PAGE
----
• Norway has signed up to the EPSU-HOSPEEM (European Public Services Union-European Hospital and Healthcare Employers’ Association) code of conduct, the World Health Organization (WHO) Global Code of Practice on the international recruitment of health personnel and employment of migrant workers. In the UK, there is a Code of Practice for International Recruitment of Healthcare Professionals (2004) issued by the Department of Health. In Finland, Sweden and The Netherlands, employers and unions are signed up to the EPSU-HOSPEEM code.

What are the main insights from the study when it comes to the impact of health and elderly care workers' migration?

• The impacts of health worker migration were experienced by individuals who benefited from employment opportunities that may not be available in the home country. Other possible benefits include: training and experience; better promotion opportunities; and superior working conditions in relation to hours, holidays and workload.

• The problems of losing skilled health workers are being replicated within some parts of Europe and in some specialisms. This is the case particularly in relation to NMS, albeit on a smaller scale than that which exists between developed and developing countries.

• At a general level, outward migration reduces the pool of potential workers for the health service. Within sender countries impacts may be greater in rural areas than in cities. However, it is very important to emphasise that the scale and the impact differ between NMS. While Romania has shortages in specific health workers skills, this was less reported in other countries. The available figures showed that Polish nurses working outside the country were very small.

• One source of resentment in sender countries is that the training and education of health workers is financed by the public purse and that the skills of these workers are then ‘exported’ to receiver countries without any compensation. The reverse is true for receiver countries, which are able to fill shortages in their labour force of health workers with people who were recruited without any investment in their cost of educating and training.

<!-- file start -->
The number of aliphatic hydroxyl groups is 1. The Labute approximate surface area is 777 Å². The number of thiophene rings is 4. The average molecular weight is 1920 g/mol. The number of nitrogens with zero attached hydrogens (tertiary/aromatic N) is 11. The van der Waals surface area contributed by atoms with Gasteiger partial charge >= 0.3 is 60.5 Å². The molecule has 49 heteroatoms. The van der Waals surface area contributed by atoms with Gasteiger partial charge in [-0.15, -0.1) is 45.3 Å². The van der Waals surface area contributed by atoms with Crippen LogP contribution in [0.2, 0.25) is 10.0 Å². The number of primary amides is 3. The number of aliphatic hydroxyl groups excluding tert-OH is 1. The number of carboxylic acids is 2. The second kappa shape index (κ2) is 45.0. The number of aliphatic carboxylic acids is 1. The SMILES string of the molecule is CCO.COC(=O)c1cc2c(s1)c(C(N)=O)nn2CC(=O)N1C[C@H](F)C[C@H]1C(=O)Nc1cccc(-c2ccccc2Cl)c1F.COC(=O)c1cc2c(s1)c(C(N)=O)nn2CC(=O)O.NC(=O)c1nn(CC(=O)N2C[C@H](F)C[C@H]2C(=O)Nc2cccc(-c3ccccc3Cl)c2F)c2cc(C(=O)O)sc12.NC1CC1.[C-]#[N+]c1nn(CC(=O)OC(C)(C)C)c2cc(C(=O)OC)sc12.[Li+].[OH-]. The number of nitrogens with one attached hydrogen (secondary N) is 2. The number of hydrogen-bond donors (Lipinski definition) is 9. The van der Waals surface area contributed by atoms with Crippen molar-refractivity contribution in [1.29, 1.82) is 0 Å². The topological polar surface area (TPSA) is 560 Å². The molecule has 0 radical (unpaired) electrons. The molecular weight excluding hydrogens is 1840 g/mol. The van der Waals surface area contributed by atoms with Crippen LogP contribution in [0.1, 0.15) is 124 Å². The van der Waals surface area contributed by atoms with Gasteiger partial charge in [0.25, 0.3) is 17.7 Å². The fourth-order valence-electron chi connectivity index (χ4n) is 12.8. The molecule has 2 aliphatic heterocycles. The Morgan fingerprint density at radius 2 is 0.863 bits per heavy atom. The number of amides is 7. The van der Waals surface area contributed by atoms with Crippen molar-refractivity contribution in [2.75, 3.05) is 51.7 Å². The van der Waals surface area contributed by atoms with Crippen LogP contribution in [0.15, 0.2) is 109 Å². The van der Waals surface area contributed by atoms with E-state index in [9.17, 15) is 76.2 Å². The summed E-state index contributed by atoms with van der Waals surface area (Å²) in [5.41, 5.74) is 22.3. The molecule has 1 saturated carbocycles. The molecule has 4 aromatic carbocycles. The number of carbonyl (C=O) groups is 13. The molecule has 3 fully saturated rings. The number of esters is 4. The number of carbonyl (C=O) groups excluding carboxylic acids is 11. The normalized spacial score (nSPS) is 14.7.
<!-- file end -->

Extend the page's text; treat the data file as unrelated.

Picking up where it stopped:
The following recommendations have been drawn up in response to the challenges identified in the study, but have also been elaborated jointly by the research team in conjunction with the EPSU Secretariat.

• To improve the transparency of processes and the effectiveness of the actual cross-border recognition of qualifications and provide information on administrative procedures for the recognition of qualifications.

• Training care workers and certification of their skills and qualifications and comparability of both across Europe, the integration of home-care workers into local public service networks; and to identify and work with community groups and non-governmental organisations (NGOs).

• To identify where information exists on salaries and the contractual rights and obligations of doctors, nurses and care workers; to review the accessibility of information (languages, format); and to explore if there are initiatives to set up a point of information-collecting of this type of information.

• For EPSU affiliates to investigate the possibility of including into their range of services offered for migrant care workers (of a specific profession) the checking of work contracts and/or employment conditions.

• To explore the possibility of reciprocal agreements for temporary membership in trade unions.

• Where there are substantial numbers of unorganised migrant workers, to explore strategies for organising, recruiting and integrating migrant workers, and to review the outcomes of any related campaigns.

• For trade unions to improve training for shop stewards/representatives of staff in work councils and their awareness on questions and challenges related to ethical recruitment practices, to the employment, contractual issues, working and pay conditions as well as to the induction of migration workers in the health care sector